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Fungus growing ants as model systems

Social insects make good model systems for studying symbiosis, the close and long-term interrelationship between different species. An EU-funded initiative examined the bacteria in the guts of attine ants, an almost unknown component of the symbiosis between the farming ants and the fungus gardens they maintain for food.
Fungus growing ants as model systems
The fungus-farming attine ants are used by scientists as model systems for how mutualistic (co-)evolution shapes obligate cooperation between species and regulates conflict between the ant family members involved and between host colonies and their fungal symbionts. However, very little research has been conducted into the microorganisms found in the guts of this ant lineage which evolved more than 50 million years ago. The nitrogen limited diets suggest they may have gut bacterial symbionts to preserve nitrogen and boost their nutritional efficiency.

The EU-funded GUTS (Gut symbiomes of fungus-growing ants) project was established to identify putative bacterial gut symbionts across the genera and species of attine ants, including their tissue specificity and their function in the guts, in order to reconstruct the stepwise advancement of the symbiosis from small scale subsistence farming to almost industrial scale farming.

A range of techniques were used to demonstrate that the attine gut microbial community mostly featured Alpha-Proteobacteria and Mollicutes classes of bacteria and with just a few dominant strains. The presence of prokaryotic nifH genes in the ant gut revealed that some of the microorganisms identified play a role in nitrogen preservation. This was confirmed using a specific NifH antibody, which showed that the ileum and rectal papillae are the compartments of the gut where nitrogen preservation takes place.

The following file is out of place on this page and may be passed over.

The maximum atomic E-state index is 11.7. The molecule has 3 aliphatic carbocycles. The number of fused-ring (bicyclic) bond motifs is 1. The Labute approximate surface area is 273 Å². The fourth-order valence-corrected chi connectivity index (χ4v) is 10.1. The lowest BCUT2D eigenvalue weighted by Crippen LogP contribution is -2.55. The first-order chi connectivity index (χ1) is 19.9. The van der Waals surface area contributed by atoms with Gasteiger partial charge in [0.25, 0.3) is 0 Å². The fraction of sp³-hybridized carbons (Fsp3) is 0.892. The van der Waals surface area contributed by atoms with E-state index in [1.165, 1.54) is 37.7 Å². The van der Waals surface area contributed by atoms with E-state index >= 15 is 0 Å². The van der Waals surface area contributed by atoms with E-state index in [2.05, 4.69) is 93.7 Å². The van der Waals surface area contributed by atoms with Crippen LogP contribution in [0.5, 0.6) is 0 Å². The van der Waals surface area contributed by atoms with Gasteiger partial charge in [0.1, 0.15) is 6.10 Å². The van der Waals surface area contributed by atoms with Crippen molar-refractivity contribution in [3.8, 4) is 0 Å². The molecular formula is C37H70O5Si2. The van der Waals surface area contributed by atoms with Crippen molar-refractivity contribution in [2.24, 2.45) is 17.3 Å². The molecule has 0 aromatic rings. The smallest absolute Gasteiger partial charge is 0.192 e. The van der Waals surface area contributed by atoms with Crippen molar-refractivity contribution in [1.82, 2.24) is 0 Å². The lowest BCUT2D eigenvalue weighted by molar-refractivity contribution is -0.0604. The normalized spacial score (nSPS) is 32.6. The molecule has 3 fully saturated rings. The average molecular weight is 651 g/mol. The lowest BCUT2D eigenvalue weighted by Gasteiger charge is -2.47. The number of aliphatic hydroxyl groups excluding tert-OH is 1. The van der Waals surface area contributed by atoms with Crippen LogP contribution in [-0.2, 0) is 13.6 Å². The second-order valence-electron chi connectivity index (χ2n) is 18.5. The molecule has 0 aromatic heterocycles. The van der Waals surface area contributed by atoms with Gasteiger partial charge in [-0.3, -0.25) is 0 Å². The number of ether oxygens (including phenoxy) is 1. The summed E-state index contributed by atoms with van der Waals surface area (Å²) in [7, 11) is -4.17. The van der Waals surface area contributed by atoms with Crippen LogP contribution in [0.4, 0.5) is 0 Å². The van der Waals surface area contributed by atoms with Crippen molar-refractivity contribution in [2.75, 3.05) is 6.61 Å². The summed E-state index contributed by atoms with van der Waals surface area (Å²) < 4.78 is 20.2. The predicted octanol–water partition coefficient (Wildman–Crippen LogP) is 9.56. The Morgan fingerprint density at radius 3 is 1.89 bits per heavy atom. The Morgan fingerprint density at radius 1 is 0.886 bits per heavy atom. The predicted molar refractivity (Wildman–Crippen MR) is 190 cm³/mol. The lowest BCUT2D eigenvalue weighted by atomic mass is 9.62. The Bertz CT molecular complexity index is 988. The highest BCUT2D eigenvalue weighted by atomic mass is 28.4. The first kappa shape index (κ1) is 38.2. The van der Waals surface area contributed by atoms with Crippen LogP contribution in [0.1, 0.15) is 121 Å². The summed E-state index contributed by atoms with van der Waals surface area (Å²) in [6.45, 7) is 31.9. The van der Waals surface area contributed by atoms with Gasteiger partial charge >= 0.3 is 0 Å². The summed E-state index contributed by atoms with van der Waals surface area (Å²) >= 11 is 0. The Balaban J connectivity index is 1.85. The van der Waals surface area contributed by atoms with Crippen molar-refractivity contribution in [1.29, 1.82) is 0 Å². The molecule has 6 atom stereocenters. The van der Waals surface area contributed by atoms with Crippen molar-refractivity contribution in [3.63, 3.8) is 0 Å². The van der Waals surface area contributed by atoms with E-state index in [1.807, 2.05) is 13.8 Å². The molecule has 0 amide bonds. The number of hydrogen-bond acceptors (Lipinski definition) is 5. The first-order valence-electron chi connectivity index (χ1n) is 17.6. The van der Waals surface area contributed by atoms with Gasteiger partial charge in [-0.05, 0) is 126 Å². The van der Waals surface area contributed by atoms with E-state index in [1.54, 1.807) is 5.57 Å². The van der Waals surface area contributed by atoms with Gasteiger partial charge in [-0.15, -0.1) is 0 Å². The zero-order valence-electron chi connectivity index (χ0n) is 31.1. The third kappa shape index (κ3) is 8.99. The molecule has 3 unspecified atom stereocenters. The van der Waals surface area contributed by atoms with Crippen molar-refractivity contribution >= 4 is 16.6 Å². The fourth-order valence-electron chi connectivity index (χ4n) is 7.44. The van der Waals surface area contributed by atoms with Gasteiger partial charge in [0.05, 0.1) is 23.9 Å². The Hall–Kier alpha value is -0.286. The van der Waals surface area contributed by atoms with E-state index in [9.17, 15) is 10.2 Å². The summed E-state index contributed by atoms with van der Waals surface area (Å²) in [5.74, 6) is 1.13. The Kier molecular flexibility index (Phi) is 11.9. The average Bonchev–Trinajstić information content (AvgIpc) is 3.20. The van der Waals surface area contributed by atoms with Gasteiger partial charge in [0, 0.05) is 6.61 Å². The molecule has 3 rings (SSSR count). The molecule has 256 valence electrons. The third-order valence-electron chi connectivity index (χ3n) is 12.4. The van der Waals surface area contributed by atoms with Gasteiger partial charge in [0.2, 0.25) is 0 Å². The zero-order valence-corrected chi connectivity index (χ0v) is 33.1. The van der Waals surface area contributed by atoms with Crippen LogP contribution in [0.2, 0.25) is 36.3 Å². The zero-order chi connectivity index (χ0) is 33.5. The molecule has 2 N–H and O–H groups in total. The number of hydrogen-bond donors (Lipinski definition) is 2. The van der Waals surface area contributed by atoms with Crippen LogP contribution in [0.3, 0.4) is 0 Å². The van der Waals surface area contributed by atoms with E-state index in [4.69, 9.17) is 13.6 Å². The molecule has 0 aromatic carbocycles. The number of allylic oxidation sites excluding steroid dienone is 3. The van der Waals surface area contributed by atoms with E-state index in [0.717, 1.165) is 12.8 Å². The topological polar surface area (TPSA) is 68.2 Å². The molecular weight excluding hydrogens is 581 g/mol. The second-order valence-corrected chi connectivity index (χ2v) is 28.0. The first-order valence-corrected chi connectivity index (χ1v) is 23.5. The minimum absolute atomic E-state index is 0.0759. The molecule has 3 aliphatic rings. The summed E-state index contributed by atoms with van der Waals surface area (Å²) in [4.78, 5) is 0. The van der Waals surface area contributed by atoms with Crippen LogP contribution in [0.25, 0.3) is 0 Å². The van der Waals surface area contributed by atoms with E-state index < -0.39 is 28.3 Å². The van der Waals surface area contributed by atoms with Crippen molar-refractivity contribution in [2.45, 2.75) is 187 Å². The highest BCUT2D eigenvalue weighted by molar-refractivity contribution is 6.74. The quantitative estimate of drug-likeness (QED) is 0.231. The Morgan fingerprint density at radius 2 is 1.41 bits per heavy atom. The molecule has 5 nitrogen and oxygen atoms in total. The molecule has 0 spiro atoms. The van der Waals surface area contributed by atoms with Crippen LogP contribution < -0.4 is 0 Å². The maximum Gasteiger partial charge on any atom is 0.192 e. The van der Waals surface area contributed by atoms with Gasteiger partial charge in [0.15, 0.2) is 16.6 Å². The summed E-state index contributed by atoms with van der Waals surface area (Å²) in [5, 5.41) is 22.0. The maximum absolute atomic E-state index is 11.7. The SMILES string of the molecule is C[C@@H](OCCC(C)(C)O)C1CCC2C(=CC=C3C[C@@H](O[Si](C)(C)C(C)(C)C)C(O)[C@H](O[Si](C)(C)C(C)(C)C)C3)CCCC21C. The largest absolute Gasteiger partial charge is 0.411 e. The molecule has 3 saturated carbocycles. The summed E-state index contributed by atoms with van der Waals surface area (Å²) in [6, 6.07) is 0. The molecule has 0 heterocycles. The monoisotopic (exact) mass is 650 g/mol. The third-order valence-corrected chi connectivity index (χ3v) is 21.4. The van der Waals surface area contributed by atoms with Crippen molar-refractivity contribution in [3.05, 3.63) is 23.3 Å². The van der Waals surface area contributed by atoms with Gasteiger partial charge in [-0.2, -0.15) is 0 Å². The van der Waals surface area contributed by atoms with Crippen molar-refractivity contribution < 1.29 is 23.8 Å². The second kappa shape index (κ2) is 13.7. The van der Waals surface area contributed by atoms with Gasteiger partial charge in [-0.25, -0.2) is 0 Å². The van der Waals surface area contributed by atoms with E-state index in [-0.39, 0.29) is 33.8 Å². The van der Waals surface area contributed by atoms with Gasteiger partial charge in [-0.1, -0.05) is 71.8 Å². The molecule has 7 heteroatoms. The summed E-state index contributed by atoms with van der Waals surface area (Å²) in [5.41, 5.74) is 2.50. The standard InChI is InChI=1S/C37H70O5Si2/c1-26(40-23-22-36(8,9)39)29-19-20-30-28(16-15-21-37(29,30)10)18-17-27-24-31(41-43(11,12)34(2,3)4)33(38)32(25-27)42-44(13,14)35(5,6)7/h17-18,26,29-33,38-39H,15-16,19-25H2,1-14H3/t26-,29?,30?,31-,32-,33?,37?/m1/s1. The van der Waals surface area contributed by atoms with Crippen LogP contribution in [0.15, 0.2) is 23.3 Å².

The study also found that gut bacteria were being affected by the presence/absence of antibiotics-producing actinobacteria on the ant cuticle. Ant species without these cuticular bacteria appeared to have more unstable gut bacterial communities. A further study was conducted on the model system Acromyrmex echinatior to determine possible connections between gut bacterial communities and kin recognition . Researchers subjected 2 000 ants from 4 different colonies to different diets, causing either slow or rapid loss of the ants’ gut bacteria or enhancing the diversity of these gut bacterial communities. Researchers then conducted aggression tests between nest-mates and non-nestmates, obtained cuticular hydrocarbon profiles, and also analysed the final gut bacteria profiles.

GUTS results will help to bridge the divide between molecular biology and evolutionary biology by answering fundamental questions concerning symbiosis in a social insect model system.

Related information


Symbiosis, attine ants, fungus gardens, Alpha-Proteobacteria, Mollicutes, NifH gene, Acromyrmex echinatior
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